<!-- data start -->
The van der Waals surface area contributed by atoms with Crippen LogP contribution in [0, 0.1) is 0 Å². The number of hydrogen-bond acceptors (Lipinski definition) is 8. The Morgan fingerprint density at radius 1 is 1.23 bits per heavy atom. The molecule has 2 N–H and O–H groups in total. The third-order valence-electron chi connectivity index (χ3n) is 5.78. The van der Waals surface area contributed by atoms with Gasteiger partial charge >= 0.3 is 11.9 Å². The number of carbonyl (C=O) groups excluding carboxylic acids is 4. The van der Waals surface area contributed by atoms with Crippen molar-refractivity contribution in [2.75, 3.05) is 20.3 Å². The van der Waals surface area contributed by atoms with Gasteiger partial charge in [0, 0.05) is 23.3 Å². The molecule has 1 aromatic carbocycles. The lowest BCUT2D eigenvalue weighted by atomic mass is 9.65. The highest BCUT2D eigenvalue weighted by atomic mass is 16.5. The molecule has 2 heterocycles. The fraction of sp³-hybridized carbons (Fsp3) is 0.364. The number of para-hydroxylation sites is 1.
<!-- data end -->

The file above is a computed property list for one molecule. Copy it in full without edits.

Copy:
The van der Waals surface area contributed by atoms with Crippen LogP contribution in [0, 0.1) is 0 Å². The number of hydrogen-bond acceptors (Lipinski definition) is 8. The Morgan fingerprint density at radius 1 is 1.23 bits per heavy atom. The molecule has 2 N–H and O–H groups in total. The third-order valence-electron chi connectivity index (χ3n) is 5.78. The van der Waals surface area contributed by atoms with Gasteiger partial charge >= 0.3 is 11.9 Å². The number of carbonyl (C=O) groups excluding carboxylic acids is 4. The van der Waals surface area contributed by atoms with Crippen molar-refractivity contribution in [2.75, 3.05) is 20.3 Å². The van der Waals surface area contributed by atoms with Gasteiger partial charge in [0, 0.05) is 23.3 Å². The molecule has 1 aromatic carbocycles. The lowest BCUT2D eigenvalue weighted by atomic mass is 9.65. The highest BCUT2D eigenvalue weighted by atomic mass is 16.5. The molecule has 2 heterocycles. The fraction of sp³-hybridized carbons (Fsp3) is 0.364. The number of para-hydroxylation sites is 1.